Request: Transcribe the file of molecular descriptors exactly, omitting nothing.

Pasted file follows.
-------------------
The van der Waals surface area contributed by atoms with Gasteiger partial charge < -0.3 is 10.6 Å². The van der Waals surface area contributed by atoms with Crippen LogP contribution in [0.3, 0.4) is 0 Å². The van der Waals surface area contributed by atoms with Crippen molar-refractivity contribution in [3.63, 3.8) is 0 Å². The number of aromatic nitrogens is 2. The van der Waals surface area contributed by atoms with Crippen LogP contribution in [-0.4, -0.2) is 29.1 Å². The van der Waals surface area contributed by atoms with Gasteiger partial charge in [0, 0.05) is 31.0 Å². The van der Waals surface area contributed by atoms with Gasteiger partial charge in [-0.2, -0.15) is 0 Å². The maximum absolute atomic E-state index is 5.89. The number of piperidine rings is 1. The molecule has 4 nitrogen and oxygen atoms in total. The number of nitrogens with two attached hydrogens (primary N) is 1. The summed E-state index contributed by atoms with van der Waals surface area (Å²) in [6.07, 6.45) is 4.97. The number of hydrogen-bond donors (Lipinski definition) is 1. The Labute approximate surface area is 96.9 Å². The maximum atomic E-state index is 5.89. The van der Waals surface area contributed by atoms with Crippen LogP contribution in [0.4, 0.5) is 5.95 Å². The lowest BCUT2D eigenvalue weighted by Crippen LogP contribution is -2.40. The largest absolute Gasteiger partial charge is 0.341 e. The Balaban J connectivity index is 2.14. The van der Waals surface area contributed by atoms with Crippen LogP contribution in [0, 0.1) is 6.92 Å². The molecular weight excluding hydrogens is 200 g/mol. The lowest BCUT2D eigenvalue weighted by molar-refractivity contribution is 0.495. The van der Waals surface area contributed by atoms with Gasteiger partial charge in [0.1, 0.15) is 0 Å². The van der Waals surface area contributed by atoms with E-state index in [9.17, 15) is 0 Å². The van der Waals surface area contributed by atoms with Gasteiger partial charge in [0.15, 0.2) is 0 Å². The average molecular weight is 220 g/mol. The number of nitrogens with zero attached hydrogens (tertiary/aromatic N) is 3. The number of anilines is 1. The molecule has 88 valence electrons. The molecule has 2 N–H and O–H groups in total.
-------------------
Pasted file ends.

The van der Waals surface area contributed by atoms with Gasteiger partial charge < -0.3 is 10.6 Å². The van der Waals surface area contributed by atoms with Crippen LogP contribution in [0.3, 0.4) is 0 Å². The van der Waals surface area contributed by atoms with Crippen molar-refractivity contribution in [3.63, 3.8) is 0 Å². The number of aromatic nitrogens is 2. The van der Waals surface area contributed by atoms with Crippen LogP contribution in [-0.4, -0.2) is 29.1 Å². The van der Waals surface area contributed by atoms with Gasteiger partial charge in [0, 0.05) is 31.0 Å². The van der Waals surface area contributed by atoms with Gasteiger partial charge in [-0.2, -0.15) is 0 Å². The maximum absolute atomic E-state index is 5.89. The number of piperidine rings is 1. The molecule has 4 nitrogen and oxygen atoms in total. The number of nitrogens with two attached hydrogens (primary N) is 1. The summed E-state index contributed by atoms with van der Waals surface area (Å²) in [6.07, 6.45) is 4.97. The number of hydrogen-bond donors (Lipinski definition) is 1. The Labute approximate surface area is 96.9 Å². The maximum atomic E-state index is 5.89. The van der Waals surface area contributed by atoms with Crippen LogP contribution in [0.4, 0.5) is 5.95 Å². The lowest BCUT2D eigenvalue weighted by Crippen LogP contribution is -2.40. The largest absolute Gasteiger partial charge is 0.341 e. The Balaban J connectivity index is 2.14. The van der Waals surface area contributed by atoms with Crippen LogP contribution in [0, 0.1) is 6.92 Å². The molecular weight excluding hydrogens is 200 g/mol. The lowest BCUT2D eigenvalue weighted by molar-refractivity contribution is 0.495. The van der Waals surface area contributed by atoms with Gasteiger partial charge in [0.1, 0.15) is 0 Å². The van der Waals surface area contributed by atoms with E-state index in [9.17, 15) is 0 Å². The van der Waals surface area contributed by atoms with Gasteiger partial charge in [0.15, 0.2) is 0 Å². The average molecular weight is 220 g/mol. The number of nitrogens with zero attached hydrogens (tertiary/aromatic N) is 3. The number of anilines is 1. The molecule has 88 valence electrons. The molecule has 2 N–H and O–H groups in total.